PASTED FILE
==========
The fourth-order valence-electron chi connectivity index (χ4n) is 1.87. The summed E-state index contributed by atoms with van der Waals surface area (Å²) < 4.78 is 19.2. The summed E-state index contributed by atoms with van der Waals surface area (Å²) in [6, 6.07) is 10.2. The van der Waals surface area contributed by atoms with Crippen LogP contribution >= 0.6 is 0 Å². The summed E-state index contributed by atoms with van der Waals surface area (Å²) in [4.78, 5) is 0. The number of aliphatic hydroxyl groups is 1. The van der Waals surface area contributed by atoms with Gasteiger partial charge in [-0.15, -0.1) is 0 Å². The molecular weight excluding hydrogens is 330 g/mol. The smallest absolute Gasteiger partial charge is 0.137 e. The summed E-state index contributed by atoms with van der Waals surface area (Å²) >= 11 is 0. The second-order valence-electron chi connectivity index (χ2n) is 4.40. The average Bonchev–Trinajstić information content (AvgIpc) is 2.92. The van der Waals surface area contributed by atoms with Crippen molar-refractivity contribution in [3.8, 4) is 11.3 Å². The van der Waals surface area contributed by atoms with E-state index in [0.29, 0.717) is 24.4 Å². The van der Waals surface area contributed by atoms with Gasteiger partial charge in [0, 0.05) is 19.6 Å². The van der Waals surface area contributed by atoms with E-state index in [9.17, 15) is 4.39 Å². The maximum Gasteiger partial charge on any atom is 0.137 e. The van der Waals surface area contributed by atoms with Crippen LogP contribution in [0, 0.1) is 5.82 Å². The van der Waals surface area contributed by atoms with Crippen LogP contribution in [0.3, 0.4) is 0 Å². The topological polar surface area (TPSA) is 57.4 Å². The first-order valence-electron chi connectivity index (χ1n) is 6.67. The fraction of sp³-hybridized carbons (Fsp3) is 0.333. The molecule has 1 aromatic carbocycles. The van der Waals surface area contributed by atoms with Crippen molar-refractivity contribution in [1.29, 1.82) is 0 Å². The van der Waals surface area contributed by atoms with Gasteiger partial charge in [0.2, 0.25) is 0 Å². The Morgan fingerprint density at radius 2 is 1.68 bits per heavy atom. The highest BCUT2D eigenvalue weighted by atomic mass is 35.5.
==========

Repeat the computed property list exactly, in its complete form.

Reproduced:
The fourth-order valence-electron chi connectivity index (χ4n) is 1.87. The summed E-state index contributed by atoms with van der Waals surface area (Å²) < 4.78 is 19.2. The summed E-state index contributed by atoms with van der Waals surface area (Å²) in [6, 6.07) is 10.2. The van der Waals surface area contributed by atoms with Crippen LogP contribution >= 0.6 is 0 Å². The summed E-state index contributed by atoms with van der Waals surface area (Å²) in [4.78, 5) is 0. The number of aliphatic hydroxyl groups is 1. The van der Waals surface area contributed by atoms with Gasteiger partial charge in [-0.15, -0.1) is 0 Å². The molecular weight excluding hydrogens is 330 g/mol. The smallest absolute Gasteiger partial charge is 0.137 e. The summed E-state index contributed by atoms with van der Waals surface area (Å²) >= 11 is 0. The second-order valence-electron chi connectivity index (χ2n) is 4.40. The average Bonchev–Trinajstić information content (AvgIpc) is 2.92. The van der Waals surface area contributed by atoms with Crippen molar-refractivity contribution in [3.8, 4) is 11.3 Å². The van der Waals surface area contributed by atoms with E-state index in [0.29, 0.717) is 24.4 Å². The van der Waals surface area contributed by atoms with Gasteiger partial charge in [0, 0.05) is 19.6 Å². The van der Waals surface area contributed by atoms with E-state index in [9.17, 15) is 4.39 Å². The maximum Gasteiger partial charge on any atom is 0.137 e. The van der Waals surface area contributed by atoms with Crippen LogP contribution in [0, 0.1) is 5.82 Å². The van der Waals surface area contributed by atoms with Crippen LogP contribution in [0.3, 0.4) is 0 Å². The topological polar surface area (TPSA) is 57.4 Å². The first-order valence-electron chi connectivity index (χ1n) is 6.67. The fraction of sp³-hybridized carbons (Fsp3) is 0.333. The molecule has 1 aromatic carbocycles. The van der Waals surface area contributed by atoms with Crippen molar-refractivity contribution in [1.29, 1.82) is 0 Å². The van der Waals surface area contributed by atoms with Gasteiger partial charge in [0.2, 0.25) is 0 Å². The Morgan fingerprint density at radius 2 is 1.68 bits per heavy atom. The highest BCUT2D eigenvalue weighted by atomic mass is 35.5.